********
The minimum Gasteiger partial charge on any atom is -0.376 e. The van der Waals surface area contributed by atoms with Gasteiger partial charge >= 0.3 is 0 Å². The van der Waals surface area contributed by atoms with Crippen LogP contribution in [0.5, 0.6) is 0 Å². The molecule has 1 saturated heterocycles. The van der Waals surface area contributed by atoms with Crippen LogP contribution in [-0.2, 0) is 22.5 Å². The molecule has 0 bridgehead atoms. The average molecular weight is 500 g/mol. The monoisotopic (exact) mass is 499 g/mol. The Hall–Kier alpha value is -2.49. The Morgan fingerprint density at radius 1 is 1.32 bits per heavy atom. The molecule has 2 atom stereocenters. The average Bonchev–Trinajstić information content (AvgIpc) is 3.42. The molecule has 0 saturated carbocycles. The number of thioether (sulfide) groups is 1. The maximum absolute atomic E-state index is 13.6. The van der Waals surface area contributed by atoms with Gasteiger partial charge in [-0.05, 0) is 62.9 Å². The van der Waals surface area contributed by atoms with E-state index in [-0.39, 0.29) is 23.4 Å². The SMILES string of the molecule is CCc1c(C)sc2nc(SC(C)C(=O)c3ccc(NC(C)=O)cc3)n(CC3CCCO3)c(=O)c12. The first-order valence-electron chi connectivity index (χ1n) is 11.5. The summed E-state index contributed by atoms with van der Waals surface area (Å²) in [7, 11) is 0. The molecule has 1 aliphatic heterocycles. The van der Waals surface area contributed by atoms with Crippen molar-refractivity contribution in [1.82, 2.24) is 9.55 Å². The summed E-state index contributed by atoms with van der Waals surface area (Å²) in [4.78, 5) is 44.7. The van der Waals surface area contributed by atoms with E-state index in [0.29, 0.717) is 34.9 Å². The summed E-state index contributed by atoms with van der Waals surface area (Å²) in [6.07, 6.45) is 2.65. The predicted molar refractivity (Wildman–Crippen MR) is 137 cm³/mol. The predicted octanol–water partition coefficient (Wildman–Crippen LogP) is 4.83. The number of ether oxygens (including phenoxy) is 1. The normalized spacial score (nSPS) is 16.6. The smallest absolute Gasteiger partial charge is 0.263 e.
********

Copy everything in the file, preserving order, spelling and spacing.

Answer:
The minimum Gasteiger partial charge on any atom is -0.376 e. The van der Waals surface area contributed by atoms with Gasteiger partial charge >= 0.3 is 0 Å². The van der Waals surface area contributed by atoms with Crippen LogP contribution in [0.5, 0.6) is 0 Å². The molecule has 1 saturated heterocycles. The van der Waals surface area contributed by atoms with Crippen LogP contribution in [-0.2, 0) is 22.5 Å². The molecule has 0 bridgehead atoms. The average molecular weight is 500 g/mol. The monoisotopic (exact) mass is 499 g/mol. The Hall–Kier alpha value is -2.49. The Morgan fingerprint density at radius 1 is 1.32 bits per heavy atom. The molecule has 2 atom stereocenters. The average Bonchev–Trinajstić information content (AvgIpc) is 3.42. The molecule has 0 saturated carbocycles. The number of thioether (sulfide) groups is 1. The maximum absolute atomic E-state index is 13.6. The van der Waals surface area contributed by atoms with Gasteiger partial charge in [-0.05, 0) is 62.9 Å². The van der Waals surface area contributed by atoms with E-state index in [-0.39, 0.29) is 23.4 Å². The SMILES string of the molecule is CCc1c(C)sc2nc(SC(C)C(=O)c3ccc(NC(C)=O)cc3)n(CC3CCCO3)c(=O)c12. The first-order valence-electron chi connectivity index (χ1n) is 11.5. The summed E-state index contributed by atoms with van der Waals surface area (Å²) in [7, 11) is 0. The molecule has 1 aliphatic heterocycles. The van der Waals surface area contributed by atoms with Crippen molar-refractivity contribution in [1.82, 2.24) is 9.55 Å². The summed E-state index contributed by atoms with van der Waals surface area (Å²) in [4.78, 5) is 44.7. The van der Waals surface area contributed by atoms with E-state index in [0.29, 0.717) is 34.9 Å². The summed E-state index contributed by atoms with van der Waals surface area (Å²) in [6.07, 6.45) is 2.65. The predicted molar refractivity (Wildman–Crippen MR) is 137 cm³/mol. The predicted octanol–water partition coefficient (Wildman–Crippen LogP) is 4.83. The number of ether oxygens (including phenoxy) is 1. The normalized spacial score (nSPS) is 16.6. The smallest absolute Gasteiger partial charge is 0.263 e.